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Nanoparticles with switchable shells for virus sensing and inhibition

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Gold nanoparticles deliver greater diagnostic sensitivity

Nature-mimicking nanoparticles could revolutionise medical diagnostics and open the door to the next generation of antiviral drugs.


Self-assembled monolayers (SAMs) – layers of organic molecules that assemble spontaneously on surfaces – are an important element of modern nanotechnology. Potential applications include the fabrication of extremely thin insulator films and nanoscale electronic devices. “Reversible self-assembled monolayers (rSAMs) are able to reversibly assemble on charged surfaces, to form molecularly defined layers,” notes rSAMs-NANO project coordinator Börje Sellergren, professor of Biomedical Technology at Malmö University, Sweden. “This behaviour gives them some potentially interesting biomimetic properties.” In particular, Sellergren and Marie Skłodowska-Curie research fellow, Yulia Sergeeva, were interested in whether rSAMs could be applied to mimic the way cells interact with their surroundings or their encounters with pathogens. This could be very useful in the fields of tissue engineering and biosensing, and eventually in developing ways of inhibiting virus-host cell interactions. “The key potential benefits we identified in using rSAMs were robustness, ease of manufacturing and short lead times combined with low cost,” says Sellergren. “For instance, virus antigen-based tests today currently rely on expensive and often difficult to produce antibodies. Overcoming these hurdles could speed up pandemic response actions and increase global testing availability.”

Sensitive diagnostic techniques

So the rSAMs-NANO project set about examining whether the application of rSAMs could improve on existing medical diagnostic and therapeutic techniques. “This research was inspired by previously published work on nanoparticle-based pathogen inhibitors,” explains Sellergren. “For instance, glycan decorated gold nanoparticles were shown to have promising inhibitory properties on bacteria and virus particles.” These nanoparticles lacked the dynamic, biomimetic features of rSAMs. To test their hypothesis, the project team deposited rSAMs as adaptable shells on gold core nanoparticles, to see if greater diagnostic sensitivity could be achieved. “We systematically investigated the influence of gold nanoparticle size, anchor layer properties and rSAM composition on the stability of the core-shell particles,” adds Sellergren. “We were able to identify a unique combination that allowed us to achieve stability.” The efficiency of these dynamic shell nanoparticles in detecting infection was trialled using capsid proteins and inactive virus particles. Nanoparticle sensors for example were validated against different influenza virus strains. In these experiments, the project discovered that the ligand modified nanoparticles interacted strongly with their receptors. “Furthermore, ligand mobility significantly strengthened target binding. This in turn led to detection sensitivities that exceeded those seen with alternative receptors such as antibodies. “Ultimately, we were able to show that we could produce stable, gold-core rSAM-shell nanoparticles,” says Sellergren. “These were then shown to interact strongly with their receptors.”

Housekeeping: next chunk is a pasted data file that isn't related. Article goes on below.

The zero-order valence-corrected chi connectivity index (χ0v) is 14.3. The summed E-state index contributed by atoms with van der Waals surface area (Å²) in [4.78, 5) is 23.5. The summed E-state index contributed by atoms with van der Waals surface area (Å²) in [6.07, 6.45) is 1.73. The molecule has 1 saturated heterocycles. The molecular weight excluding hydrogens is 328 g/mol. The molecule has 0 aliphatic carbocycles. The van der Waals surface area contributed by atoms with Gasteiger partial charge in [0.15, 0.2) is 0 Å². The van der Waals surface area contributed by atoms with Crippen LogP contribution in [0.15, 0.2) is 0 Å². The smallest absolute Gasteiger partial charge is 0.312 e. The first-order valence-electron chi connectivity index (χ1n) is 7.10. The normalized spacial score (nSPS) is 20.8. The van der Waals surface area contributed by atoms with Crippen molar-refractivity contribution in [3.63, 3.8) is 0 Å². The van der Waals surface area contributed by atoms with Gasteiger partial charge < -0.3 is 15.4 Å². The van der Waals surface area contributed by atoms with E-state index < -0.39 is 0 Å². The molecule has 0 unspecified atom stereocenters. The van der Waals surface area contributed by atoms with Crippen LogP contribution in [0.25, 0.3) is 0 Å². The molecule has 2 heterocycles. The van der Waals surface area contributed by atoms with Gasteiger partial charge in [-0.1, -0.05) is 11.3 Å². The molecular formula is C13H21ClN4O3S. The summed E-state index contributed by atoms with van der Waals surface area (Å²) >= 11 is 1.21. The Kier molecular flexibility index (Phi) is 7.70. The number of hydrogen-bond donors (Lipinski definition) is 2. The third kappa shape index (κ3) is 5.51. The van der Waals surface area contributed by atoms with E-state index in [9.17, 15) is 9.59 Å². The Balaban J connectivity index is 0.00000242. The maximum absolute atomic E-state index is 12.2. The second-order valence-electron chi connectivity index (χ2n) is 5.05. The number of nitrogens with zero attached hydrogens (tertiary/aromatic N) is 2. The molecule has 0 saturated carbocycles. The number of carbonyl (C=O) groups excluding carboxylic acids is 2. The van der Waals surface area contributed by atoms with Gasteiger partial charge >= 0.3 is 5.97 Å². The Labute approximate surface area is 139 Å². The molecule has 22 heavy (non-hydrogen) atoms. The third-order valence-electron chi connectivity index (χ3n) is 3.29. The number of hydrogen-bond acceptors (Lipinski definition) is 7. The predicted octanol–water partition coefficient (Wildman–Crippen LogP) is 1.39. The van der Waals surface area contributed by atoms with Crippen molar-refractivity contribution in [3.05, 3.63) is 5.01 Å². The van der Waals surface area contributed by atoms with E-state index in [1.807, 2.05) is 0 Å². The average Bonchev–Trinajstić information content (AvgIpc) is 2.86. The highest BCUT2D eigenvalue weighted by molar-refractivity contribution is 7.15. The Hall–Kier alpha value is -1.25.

Biosensing breakthrough

These findings could represent a significant breakthrough in biomimetic biosensing and diagnostic techniques. The materials pioneered in the project have been patented by the inventors and are being exploited by a small start-up company established following project completion. Licence agreements are currently being negotiated. The techniques pioneered through the rSAMs-NANO project could conceptually also be used to inhibit virus entry by blocking the receptor at the early stages of infection. This could be of interest to the pharmaceutical sector, with a view to eventually developing next-generation antiviral drugs. “With this Marie Skłodowska-Curie Actions programme project, we also sought to support a researcher with exceptional skills in this field,” notes Sellergren. “These skills matched perfectly with what we required in order to progress towards our goals.”


rSAMs-NANO, nanotechnology, SAMs, biomimetic, virus, cell, gold, nanoparticles

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